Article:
A Court Of Mist And Fury (A Court Of Thorns And Roses book 2) by Sarah J Maas (book review).

‘A Court Of Mist And Fury’ is book two in the ‘A Court Of Thorns And Roses’ trilogy by Sarah J Maas which is based loosely on the fairy tale ‘Beauty And The Beast’. Apparently, the first book, ‘A Court Of Thorns And Roses’, has now been optioned so look out for a film in the future.


As this is book two in a series, I’ll try not to give too much away but there will be some spoilers so please look away now if you’ve not read book one in the series. So, now that Feyre has come through the horror that was Amarantha’s Court and has become a High Fae, she now has to learn not only how to control her new powers but also who to trust in this new world of hers. Feyre is still haunted by the horrific things she was forced to do in order to save the people of Prythian but now she has to try and save them again along with the world of the humans. She needs to learn how to use her new gifts in order to make sure that a worse evil than Amarantha can be defeated in order to save the world as she knows it.

This book starts about three months after the end of book one, so Feyre has moved to live with Tamlin and is trying to figure out her new Fae body, along with arranging her marriage to Tamlin. Feyre is also trying to figure out what she wants from her new immortal life, things like getting married and being secure might not be quite as exciting when settling down means forever with someone, literally! We as readers are almost immediately introduced to a host of new characters and creatures which I found a little confusing at first. This introduction of new characters does not stop during the book as we get to know High Priestesses, Illyrians (non-Fae with wings) and something I’m not altogether sure about in the form of Amren, who I can’t wait to read more about. I really enjoyed the more evil characters in the book such as the Bone Carver, super creepy! This is one thing I love about Maas’ writing is her ability to write characters with so much back story that they are all so individual and you remember them once the book has finished.

I have to say that I really liked Rhysand in the previous book, not a popular opinion I know, but there we are. So I loved a lot of this book, including his highly dramatic ways and a certain entrance which reminded me of many an evil witch swirling in on a puff of black smoke! I was so pleased that Feyre had made her bargain at the end of book one, so I knew we would be seeing a lot of Rhysand in this book. I really enjoyed reading about how different but also completely beautiful his Night Court was compared to the Spring Court of Tamlin. All I can really say at this point in this review is that Rhysand will really surprise you. I found it a lovely element to the whole book but I know others amongst you will have a different view of things. Maas really does like to switch things up on her readers, so my only advice is really do not get comfy in any previous thoughts you may have about characters, just get ready for a bumpy ride! We get to see things that happened or were discussed in the first book from a very different angle in this second book giving the reader a very different perspective on things which made me feel very differently about a lot of the characters in the series.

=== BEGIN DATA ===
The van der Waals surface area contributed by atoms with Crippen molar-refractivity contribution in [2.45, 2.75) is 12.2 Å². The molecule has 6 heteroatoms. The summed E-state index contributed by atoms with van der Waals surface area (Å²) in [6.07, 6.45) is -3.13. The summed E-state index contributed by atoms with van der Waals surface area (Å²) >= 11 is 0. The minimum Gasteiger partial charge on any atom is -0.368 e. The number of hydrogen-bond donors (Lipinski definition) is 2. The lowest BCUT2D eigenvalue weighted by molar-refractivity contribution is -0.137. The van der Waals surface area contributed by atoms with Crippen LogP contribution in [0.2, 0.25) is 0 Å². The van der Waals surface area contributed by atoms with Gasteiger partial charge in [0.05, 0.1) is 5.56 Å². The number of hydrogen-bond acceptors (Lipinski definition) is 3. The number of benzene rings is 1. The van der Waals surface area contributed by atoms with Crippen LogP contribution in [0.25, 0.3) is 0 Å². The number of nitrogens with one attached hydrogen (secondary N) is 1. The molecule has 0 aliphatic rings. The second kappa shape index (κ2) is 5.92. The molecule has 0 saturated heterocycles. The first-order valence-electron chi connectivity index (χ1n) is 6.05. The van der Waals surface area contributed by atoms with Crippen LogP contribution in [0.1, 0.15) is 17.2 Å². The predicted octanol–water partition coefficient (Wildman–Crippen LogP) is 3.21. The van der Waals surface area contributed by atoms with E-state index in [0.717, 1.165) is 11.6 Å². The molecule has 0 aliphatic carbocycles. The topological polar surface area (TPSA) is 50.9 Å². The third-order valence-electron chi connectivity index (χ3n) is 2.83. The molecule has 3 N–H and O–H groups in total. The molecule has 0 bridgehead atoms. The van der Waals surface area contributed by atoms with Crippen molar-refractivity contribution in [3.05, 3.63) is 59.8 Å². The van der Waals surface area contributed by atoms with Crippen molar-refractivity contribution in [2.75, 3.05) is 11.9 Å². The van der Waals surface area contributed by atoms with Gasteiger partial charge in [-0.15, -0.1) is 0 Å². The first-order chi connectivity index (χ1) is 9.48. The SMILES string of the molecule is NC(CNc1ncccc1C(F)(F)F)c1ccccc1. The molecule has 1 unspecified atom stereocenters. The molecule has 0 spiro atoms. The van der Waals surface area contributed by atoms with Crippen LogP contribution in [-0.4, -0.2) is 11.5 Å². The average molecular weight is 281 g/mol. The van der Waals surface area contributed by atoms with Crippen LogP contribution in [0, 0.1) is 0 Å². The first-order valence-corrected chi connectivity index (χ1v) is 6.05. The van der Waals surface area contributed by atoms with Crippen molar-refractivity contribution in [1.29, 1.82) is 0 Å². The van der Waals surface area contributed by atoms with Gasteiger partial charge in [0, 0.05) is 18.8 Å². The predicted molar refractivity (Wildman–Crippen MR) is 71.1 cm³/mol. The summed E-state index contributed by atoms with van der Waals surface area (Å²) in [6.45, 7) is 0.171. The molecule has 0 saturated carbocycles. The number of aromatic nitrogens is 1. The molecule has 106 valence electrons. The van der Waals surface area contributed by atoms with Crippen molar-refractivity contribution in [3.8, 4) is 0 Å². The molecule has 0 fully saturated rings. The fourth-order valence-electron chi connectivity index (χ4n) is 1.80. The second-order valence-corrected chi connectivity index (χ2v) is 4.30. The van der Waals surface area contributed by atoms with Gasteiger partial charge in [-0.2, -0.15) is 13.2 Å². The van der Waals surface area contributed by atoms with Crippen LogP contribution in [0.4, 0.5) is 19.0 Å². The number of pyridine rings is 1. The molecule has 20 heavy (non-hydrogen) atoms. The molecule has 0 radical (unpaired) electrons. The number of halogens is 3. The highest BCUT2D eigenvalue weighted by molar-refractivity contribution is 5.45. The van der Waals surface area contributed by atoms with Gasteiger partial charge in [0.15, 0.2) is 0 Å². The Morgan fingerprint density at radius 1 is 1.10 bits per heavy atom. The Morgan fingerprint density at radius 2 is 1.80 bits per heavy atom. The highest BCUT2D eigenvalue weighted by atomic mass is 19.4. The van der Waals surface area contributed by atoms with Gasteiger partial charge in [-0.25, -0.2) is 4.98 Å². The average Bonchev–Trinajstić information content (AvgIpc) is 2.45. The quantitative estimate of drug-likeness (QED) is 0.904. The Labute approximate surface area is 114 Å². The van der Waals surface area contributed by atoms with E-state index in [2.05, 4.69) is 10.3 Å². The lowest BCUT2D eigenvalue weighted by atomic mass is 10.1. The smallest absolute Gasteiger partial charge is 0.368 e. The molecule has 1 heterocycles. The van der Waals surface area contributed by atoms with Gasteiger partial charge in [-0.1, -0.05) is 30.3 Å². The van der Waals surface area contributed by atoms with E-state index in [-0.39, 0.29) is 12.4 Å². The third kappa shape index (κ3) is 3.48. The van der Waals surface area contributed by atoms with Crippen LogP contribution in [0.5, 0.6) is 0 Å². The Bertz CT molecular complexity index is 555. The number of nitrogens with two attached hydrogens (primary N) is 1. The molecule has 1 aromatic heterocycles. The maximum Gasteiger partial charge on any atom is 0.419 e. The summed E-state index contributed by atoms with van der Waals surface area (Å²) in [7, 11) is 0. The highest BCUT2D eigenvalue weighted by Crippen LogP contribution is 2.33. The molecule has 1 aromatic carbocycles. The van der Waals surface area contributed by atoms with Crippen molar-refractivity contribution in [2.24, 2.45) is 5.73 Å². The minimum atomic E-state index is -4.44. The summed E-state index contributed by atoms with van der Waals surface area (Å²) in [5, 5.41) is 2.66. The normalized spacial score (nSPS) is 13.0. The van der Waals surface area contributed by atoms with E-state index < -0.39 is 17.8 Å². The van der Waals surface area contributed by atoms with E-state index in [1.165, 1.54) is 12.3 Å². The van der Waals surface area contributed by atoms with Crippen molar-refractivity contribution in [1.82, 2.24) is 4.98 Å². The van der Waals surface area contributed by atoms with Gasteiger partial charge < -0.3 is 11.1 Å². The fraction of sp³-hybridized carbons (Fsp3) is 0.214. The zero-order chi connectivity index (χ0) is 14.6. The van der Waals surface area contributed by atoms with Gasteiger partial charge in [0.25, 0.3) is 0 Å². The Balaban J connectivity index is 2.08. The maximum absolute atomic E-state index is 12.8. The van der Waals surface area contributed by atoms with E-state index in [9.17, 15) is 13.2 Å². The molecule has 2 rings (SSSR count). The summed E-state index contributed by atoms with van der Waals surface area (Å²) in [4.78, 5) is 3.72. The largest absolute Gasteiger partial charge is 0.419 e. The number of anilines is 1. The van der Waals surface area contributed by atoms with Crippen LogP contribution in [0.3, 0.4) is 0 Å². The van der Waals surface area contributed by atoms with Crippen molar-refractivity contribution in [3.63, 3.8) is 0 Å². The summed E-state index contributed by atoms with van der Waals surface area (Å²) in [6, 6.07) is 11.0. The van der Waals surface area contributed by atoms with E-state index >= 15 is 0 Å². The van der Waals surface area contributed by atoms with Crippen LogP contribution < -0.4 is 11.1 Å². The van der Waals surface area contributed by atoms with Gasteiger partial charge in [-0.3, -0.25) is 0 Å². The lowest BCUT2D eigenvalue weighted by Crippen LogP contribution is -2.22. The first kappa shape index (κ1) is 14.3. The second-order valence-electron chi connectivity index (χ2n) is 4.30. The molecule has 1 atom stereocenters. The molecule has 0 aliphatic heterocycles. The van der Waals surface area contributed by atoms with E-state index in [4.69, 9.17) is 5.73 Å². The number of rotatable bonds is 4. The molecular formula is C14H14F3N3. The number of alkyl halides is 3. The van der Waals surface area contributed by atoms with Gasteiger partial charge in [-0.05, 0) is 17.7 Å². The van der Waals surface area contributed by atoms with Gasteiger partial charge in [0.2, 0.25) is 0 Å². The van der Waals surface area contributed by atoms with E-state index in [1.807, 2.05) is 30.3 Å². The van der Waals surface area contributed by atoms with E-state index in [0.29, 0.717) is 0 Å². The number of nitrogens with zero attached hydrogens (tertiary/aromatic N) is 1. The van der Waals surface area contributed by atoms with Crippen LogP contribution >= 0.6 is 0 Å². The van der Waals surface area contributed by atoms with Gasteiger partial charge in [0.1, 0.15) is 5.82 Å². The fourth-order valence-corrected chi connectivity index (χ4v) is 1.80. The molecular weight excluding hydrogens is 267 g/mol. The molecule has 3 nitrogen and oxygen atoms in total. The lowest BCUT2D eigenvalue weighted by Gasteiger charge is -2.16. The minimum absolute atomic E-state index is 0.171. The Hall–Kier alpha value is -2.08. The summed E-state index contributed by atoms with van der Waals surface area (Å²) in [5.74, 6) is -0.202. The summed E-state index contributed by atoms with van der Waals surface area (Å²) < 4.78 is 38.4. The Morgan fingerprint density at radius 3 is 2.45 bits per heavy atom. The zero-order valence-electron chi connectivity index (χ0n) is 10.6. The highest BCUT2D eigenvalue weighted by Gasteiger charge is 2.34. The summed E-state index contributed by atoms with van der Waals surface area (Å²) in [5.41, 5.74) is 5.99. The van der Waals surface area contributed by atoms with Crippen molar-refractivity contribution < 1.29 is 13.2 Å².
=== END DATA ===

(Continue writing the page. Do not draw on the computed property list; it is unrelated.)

I did enjoy this book overall but I did feel that a lot of it was very slow with some short but highly interesting sections. Given that this book is over 600 pages long, it does take a lot of commitment to get through it. Oh and it was a lot steamier than I was expecting, given the first book where pretty much nothing bedroom-wise happened. Maas does not hold back on these scenes so this is not a book for the younger reader in my opinion.

I’m glad this is only a trilogy; I don’t know that I would be able to keep reading these books at this length if this was a six book series. I can’t wait for the last book, now to see what Maas does with the story arches she has set up. I wonder how we will all feel about the different characters in the series; will Maas flip it all on us once again?

Sarah Bruch

June 2016

Follow me @shelbycat

(pub: Bloomsbury Children’s. 624 page paperback. Price: £ 7.99 (UK). ISBN: 978-1-40885-788-5)

check out website:

Leave a Reply

Your email address will not be published. Required fields are marked *

This site uses Akismet to reduce spam. Learn how your comment data is processed.